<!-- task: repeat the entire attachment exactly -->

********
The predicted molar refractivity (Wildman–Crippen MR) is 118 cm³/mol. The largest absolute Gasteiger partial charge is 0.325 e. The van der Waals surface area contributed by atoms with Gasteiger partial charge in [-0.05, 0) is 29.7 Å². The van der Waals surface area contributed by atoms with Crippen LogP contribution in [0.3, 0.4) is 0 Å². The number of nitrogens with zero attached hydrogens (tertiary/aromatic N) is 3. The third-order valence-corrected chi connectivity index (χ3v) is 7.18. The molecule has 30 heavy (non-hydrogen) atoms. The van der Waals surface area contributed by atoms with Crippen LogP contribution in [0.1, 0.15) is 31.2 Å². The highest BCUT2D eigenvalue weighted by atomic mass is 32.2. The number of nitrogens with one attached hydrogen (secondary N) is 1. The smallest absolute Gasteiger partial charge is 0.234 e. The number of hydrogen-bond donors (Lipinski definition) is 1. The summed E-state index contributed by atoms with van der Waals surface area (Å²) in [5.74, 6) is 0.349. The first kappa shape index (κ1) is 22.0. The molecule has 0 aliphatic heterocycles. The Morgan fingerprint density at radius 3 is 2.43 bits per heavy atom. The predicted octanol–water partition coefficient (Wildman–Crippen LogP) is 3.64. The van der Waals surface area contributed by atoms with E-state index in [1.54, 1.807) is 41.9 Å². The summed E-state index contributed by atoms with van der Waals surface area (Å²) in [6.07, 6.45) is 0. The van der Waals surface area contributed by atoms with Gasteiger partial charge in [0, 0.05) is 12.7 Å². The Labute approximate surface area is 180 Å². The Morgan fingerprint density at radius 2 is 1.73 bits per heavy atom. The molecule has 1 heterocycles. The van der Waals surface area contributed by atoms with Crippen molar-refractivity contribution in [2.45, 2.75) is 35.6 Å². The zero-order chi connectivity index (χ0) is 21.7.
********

The predicted molar refractivity (Wildman–Crippen MR) is 118 cm³/mol. The largest absolute Gasteiger partial charge is 0.325 e. The van der Waals surface area contributed by atoms with Gasteiger partial charge in [-0.05, 0) is 29.7 Å². The van der Waals surface area contributed by atoms with Crippen LogP contribution in [0.3, 0.4) is 0 Å². The number of nitrogens with zero attached hydrogens (tertiary/aromatic N) is 3. The third-order valence-corrected chi connectivity index (χ3v) is 7.18. The molecule has 30 heavy (non-hydrogen) atoms. The van der Waals surface area contributed by atoms with Crippen LogP contribution in [0.1, 0.15) is 31.2 Å². The highest BCUT2D eigenvalue weighted by atomic mass is 32.2. The number of nitrogens with one attached hydrogen (secondary N) is 1. The smallest absolute Gasteiger partial charge is 0.234 e. The number of hydrogen-bond donors (Lipinski definition) is 1. The summed E-state index contributed by atoms with van der Waals surface area (Å²) in [5.74, 6) is 0.349. The first kappa shape index (κ1) is 22.0. The molecule has 0 aliphatic heterocycles. The Morgan fingerprint density at radius 3 is 2.43 bits per heavy atom. The predicted octanol–water partition coefficient (Wildman–Crippen LogP) is 3.64. The van der Waals surface area contributed by atoms with E-state index in [1.54, 1.807) is 41.9 Å². The summed E-state index contributed by atoms with van der Waals surface area (Å²) in [6.07, 6.45) is 0. The van der Waals surface area contributed by atoms with Gasteiger partial charge in [0, 0.05) is 12.7 Å². The Labute approximate surface area is 180 Å². The Morgan fingerprint density at radius 2 is 1.73 bits per heavy atom. The molecule has 1 heterocycles. The van der Waals surface area contributed by atoms with Crippen molar-refractivity contribution in [2.45, 2.75) is 35.6 Å². The zero-order chi connectivity index (χ0) is 21.7.